Sun. Jun 23rd, 2024

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Odisha Route Where Trains Collided Didn't Have 'Kavach' Safety System

Around 261 were killed and 800 were injured in the Odisha train accident

New Delhi:

A system developed by the Indian Railways to prevent train accidents due to driver error or other factors was not available on the tracks in Balasore where three trains collided last night, killing over 261. Some 900 were injured.

“The rescue operation has been completed. We are starting the restoration work. The Kavach system was not available on this route,” Indian Railways spokesperson Amitabh Sharma said.

Three trains had collided after one of the train’s coaches derailed in Balasore at 7 pm.

Kavach is an automatic train protection (ATP) system, developed by the Research Design and Standards Organisation jointly with three Indian firms.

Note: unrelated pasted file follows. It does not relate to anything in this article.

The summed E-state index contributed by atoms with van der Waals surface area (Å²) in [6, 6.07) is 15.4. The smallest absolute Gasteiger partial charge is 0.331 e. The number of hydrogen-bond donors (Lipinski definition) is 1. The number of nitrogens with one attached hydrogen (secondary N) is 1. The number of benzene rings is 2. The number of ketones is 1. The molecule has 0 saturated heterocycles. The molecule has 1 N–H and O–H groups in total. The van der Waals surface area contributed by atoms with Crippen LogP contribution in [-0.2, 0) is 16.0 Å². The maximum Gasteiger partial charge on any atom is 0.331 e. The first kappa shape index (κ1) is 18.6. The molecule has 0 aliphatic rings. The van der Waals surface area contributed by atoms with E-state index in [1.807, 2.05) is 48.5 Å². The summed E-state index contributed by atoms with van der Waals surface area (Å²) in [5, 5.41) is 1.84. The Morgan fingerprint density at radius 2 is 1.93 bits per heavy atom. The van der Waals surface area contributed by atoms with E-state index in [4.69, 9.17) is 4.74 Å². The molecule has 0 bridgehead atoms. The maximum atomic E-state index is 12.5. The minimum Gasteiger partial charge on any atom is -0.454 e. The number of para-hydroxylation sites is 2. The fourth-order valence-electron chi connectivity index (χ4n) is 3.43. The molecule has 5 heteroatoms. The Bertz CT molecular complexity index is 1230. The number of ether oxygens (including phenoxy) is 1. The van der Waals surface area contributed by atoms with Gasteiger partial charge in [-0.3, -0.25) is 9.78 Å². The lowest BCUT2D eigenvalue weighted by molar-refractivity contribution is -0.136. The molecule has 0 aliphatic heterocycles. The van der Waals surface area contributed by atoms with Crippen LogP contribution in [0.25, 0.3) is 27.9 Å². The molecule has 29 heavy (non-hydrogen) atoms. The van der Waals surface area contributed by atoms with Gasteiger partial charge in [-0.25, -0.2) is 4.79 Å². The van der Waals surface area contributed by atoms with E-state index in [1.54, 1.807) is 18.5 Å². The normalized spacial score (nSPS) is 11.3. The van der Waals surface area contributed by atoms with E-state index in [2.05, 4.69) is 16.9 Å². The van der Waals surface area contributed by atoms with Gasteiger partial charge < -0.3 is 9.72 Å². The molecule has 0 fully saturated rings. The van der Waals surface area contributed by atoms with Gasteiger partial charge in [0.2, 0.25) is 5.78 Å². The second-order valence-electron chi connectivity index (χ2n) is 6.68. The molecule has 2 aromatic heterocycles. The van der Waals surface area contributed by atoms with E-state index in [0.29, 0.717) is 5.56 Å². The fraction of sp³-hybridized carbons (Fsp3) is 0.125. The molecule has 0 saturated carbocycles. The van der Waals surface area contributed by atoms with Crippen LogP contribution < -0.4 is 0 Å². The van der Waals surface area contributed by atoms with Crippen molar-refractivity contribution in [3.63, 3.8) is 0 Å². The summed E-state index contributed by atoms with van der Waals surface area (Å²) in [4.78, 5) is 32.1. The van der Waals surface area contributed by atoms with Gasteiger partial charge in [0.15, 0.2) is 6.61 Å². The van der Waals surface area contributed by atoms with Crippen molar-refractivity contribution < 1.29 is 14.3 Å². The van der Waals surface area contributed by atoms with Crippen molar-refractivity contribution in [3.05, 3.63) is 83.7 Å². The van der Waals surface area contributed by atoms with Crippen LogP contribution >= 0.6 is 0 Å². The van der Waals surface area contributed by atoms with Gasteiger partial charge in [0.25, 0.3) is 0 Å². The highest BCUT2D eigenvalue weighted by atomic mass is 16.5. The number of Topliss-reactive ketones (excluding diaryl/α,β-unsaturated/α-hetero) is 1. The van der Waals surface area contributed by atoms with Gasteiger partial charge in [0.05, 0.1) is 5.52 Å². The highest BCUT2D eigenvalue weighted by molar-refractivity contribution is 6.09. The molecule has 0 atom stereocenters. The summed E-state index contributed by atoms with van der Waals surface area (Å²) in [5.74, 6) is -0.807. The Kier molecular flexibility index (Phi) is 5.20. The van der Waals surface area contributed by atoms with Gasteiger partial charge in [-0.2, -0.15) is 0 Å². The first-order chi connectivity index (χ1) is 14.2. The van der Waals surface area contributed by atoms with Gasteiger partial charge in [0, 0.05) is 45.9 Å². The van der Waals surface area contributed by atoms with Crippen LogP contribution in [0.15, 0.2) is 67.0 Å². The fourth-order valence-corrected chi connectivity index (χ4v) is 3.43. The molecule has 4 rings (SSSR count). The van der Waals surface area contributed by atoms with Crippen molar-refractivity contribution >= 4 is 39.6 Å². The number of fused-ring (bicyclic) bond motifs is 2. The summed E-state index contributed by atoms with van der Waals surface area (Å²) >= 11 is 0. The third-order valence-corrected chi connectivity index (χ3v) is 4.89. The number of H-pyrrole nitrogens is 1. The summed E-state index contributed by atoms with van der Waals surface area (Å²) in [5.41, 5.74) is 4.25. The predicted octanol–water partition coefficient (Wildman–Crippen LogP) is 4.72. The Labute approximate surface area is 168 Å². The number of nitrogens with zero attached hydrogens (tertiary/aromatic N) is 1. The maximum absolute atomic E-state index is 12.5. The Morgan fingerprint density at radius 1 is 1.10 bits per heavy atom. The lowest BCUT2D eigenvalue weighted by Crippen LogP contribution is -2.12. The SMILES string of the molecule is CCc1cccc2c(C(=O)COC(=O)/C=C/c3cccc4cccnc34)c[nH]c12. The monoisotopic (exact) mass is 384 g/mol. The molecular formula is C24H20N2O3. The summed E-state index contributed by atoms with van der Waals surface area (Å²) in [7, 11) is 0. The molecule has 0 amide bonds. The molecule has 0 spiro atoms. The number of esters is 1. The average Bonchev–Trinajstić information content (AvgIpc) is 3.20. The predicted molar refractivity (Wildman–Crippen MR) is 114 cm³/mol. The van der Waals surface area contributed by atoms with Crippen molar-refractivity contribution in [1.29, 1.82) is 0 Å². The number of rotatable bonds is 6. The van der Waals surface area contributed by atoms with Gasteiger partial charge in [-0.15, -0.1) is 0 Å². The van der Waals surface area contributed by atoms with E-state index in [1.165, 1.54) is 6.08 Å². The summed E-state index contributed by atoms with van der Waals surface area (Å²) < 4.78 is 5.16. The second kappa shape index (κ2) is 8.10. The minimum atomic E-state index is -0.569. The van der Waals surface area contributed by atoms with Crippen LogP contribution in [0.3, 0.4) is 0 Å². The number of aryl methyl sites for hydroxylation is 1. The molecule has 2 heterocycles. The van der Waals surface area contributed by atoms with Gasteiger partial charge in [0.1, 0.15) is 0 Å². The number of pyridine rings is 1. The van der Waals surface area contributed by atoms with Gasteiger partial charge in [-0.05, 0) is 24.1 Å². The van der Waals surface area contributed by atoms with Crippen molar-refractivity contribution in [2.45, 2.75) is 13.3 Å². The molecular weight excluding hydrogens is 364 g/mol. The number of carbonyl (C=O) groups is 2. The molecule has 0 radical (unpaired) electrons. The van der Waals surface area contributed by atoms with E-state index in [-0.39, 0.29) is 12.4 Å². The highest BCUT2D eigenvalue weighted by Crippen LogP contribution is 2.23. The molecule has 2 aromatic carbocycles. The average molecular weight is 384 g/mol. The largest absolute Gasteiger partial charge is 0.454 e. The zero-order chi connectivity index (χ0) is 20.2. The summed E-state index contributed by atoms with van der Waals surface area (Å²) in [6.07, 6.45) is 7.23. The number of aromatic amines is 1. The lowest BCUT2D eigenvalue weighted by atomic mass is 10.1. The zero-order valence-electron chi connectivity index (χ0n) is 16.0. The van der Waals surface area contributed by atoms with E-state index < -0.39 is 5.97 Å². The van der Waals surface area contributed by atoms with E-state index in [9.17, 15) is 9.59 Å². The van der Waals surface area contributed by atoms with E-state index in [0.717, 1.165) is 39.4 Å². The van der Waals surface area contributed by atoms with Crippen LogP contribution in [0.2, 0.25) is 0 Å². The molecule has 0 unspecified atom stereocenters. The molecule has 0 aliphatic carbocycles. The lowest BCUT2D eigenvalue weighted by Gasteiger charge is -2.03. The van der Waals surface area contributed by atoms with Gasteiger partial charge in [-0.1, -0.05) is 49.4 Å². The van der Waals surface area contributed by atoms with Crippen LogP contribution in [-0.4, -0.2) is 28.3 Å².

Kavach not only helps locomotive drivers to avoid missing danger signals and control speeding, but also ensures trains run safely in low-visibility conditions.

Railway Minister Ashwini Vaishnaw had personally tested the ‘Kavach’ system. “Rear-end collision testing is successful. Kavach automatically stopped the locomotive before 380 m of other locomotive at the front,” Mr Vaishnaw tweeted in March last year.

Kavach controls train speed by automatically braking if the driver fails to apply the brakes on time.



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